And laws for thee assign.

And He thy home hath cast

From those brown hills, have melted into spring : 'Mid seas of ice, unchanged by Summer's ray-
Faithful, indeed, is the spirit that remembers
After such years of change and suffering!

Sweet Love of youth, forgive, if I forget thee,
While the world's tide is bearing me along;
Other desires and other hopes beset me,
Hopes which obscure, but cannot do thee wrong!
No later light has lightened up my heaven,

No second morn has ever shone for me;
All my life's bliss from thy dear life was given,
All my life's bliss is in the grave with thee.
But, when the days of golden dreams had perished,
And even Despair was powerless to destroy;
Then did I learn how existence could be cherished,
Strengthened, and fed without the aid of joy.

Then did I check the tears of useless passion-
Weaned my young soul from yearning after

Sternly denied its burning wish to hasten

Down to that tomb already more than mine.
And, even yet, I dare not let it languish,
Dare not indulge in memory's rapturous pain;
Once drinking deep of that divinest anguish,
How could I seek the empty world again?

Ellis Bell.

From the Journal of Commerce.

OFT in the solemn night,

When Earth is veiled in darkness to the eye,
There comes a sudden and mysterious light
Within the azure sky!

'Tis not the twilight beam,
Nor the pale radiance of the starry throng,
Nor Cynthia's pensive ray, nor meteor's gleam,
Shooting the heavens along :

But a strange, shifting glow,
Bright'ning and fading, like to flickering flame-
High o'er the North, white columns upwards go-
Then die-then soar again.

Light of the dreary North,

Fain would we know thy far and hidden springs,
And on what bidding thou dost issue forth
In ghostlike wanderings.

Art thou the icy smile

Of Arctic oceans, streaming in the sky?
Or light from some unknown, volcanic pile,
Uptow'ring, huge and high,

On a far northern shore,

With giant craters gaping to a sea,
Fiery and vast, that deep within Earth's core
Burneth unceasingly?

'Mid frigid deserts, stretching far and vast,
Where life can never stay.

Yet doth thy nightly glow
Glad the far dwellers of the dreary North:
The Greenlander, amid the drifted snow,
Doth hail thy coming forth.

Thou cheerest Siberia's gloom,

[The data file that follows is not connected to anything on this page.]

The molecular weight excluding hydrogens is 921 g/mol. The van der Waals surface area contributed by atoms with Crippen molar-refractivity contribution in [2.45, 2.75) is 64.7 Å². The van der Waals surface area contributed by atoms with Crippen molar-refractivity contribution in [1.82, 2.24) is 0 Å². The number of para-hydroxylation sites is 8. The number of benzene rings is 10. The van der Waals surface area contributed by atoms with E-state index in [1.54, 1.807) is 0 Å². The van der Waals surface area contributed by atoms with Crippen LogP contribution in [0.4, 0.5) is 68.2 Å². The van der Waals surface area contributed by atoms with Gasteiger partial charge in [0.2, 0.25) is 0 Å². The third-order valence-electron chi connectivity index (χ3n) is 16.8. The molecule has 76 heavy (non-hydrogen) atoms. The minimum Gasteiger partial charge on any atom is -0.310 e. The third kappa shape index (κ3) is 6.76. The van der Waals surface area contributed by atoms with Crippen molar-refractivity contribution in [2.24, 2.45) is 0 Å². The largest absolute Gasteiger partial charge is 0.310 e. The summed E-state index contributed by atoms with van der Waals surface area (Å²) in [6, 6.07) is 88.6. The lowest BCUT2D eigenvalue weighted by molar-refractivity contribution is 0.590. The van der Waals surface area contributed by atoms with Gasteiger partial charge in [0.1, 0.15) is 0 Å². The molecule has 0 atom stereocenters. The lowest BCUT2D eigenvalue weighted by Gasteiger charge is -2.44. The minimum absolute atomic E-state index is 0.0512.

Sweden's cold clime, and Norway's ice-girt shore;
And northern men their hardy toils resume
When thou dost brightly soar.


Exeter, N. Y., Feb. 9th, 1850.

From Chambers' Journal


My een are dim wi' tears, John

My heart is sair wi' wae,

I lie an' watch the stars, John,
A wearying for the day;
Yet it winna bring me rest, John,
An' it canna bring me peace,
Till the clay is on my breast, John,
An' thocht and feeling cease!

I hae looed ye weel and lang, John
An' shall while I hae life;
But ye've caused me mony a pang, John,
Wha should hae been your wife.
Though ye never said a word, John,
My trusting heart to win,
Ye hae leed before the Lord, John,
An' that is deeper sin!

Ye're hand leed seeking mine, John,
When naebody could see;
And ye kissed it mony a time, John,
An' wasna that a lee?

An' your een leed looking love, John,
Whene'er they turned on me ;

An' your gifts, what did they pruve, John,
But love-or treachery?

An' your step leed coming here, John,
Sae aft in cauld an' rain,

For mony a happy year, John,
Whase memory is pain!

For I thocht the time would come, John,
When we nae mair would part;
Yet ye gaed without ae word, John,
To ease my breaking heart!
Ye cam' o' your ain will, John,
Ye saw that I was poor;
Ye kenn'd I was nae light o' love,
Ye should hae passed our door.
But I loo ye after a', John,

An' pray to God in heaven,
That I may be ta'en hame, John,
An' your deceit forgiven!

From the National Era.



WELL Speed thy mission, bold Iconoclast!
Yet all unworthy of its trust thou art,